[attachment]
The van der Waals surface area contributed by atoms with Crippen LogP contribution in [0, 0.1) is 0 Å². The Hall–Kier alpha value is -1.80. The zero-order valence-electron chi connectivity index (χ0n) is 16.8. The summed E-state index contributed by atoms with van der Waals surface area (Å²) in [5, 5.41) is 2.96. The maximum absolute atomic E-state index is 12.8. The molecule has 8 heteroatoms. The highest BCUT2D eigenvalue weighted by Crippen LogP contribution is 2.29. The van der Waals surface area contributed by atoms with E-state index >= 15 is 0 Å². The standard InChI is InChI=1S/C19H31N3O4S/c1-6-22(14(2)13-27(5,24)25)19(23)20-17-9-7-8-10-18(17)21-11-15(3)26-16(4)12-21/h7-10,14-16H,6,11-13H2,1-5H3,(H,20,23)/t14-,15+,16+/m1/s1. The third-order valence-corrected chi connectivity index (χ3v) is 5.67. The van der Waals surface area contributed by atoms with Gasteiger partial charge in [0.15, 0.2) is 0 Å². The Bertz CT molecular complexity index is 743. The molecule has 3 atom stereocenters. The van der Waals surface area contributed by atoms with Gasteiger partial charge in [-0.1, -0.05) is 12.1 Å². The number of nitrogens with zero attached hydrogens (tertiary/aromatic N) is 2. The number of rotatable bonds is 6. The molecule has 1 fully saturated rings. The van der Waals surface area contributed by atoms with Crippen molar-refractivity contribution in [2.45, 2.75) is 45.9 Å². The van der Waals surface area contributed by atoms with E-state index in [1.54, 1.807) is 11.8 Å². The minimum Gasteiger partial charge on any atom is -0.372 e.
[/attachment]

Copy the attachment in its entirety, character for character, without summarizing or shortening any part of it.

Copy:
The van der Waals surface area contributed by atoms with Crippen LogP contribution in [0, 0.1) is 0 Å². The Hall–Kier alpha value is -1.80. The zero-order valence-electron chi connectivity index (χ0n) is 16.8. The summed E-state index contributed by atoms with van der Waals surface area (Å²) in [5, 5.41) is 2.96. The maximum absolute atomic E-state index is 12.8. The molecule has 8 heteroatoms. The highest BCUT2D eigenvalue weighted by Crippen LogP contribution is 2.29. The van der Waals surface area contributed by atoms with E-state index >= 15 is 0 Å². The standard InChI is InChI=1S/C19H31N3O4S/c1-6-22(14(2)13-27(5,24)25)19(23)20-17-9-7-8-10-18(17)21-11-15(3)26-16(4)12-21/h7-10,14-16H,6,11-13H2,1-5H3,(H,20,23)/t14-,15+,16+/m1/s1. The third-order valence-corrected chi connectivity index (χ3v) is 5.67. The van der Waals surface area contributed by atoms with Gasteiger partial charge in [0.15, 0.2) is 0 Å². The Bertz CT molecular complexity index is 743. The molecule has 3 atom stereocenters. The van der Waals surface area contributed by atoms with Gasteiger partial charge in [-0.1, -0.05) is 12.1 Å². The number of nitrogens with zero attached hydrogens (tertiary/aromatic N) is 2. The number of rotatable bonds is 6. The molecule has 1 fully saturated rings. The van der Waals surface area contributed by atoms with Crippen molar-refractivity contribution in [2.45, 2.75) is 45.9 Å². The van der Waals surface area contributed by atoms with E-state index in [1.54, 1.807) is 11.8 Å². The minimum Gasteiger partial charge on any atom is -0.372 e.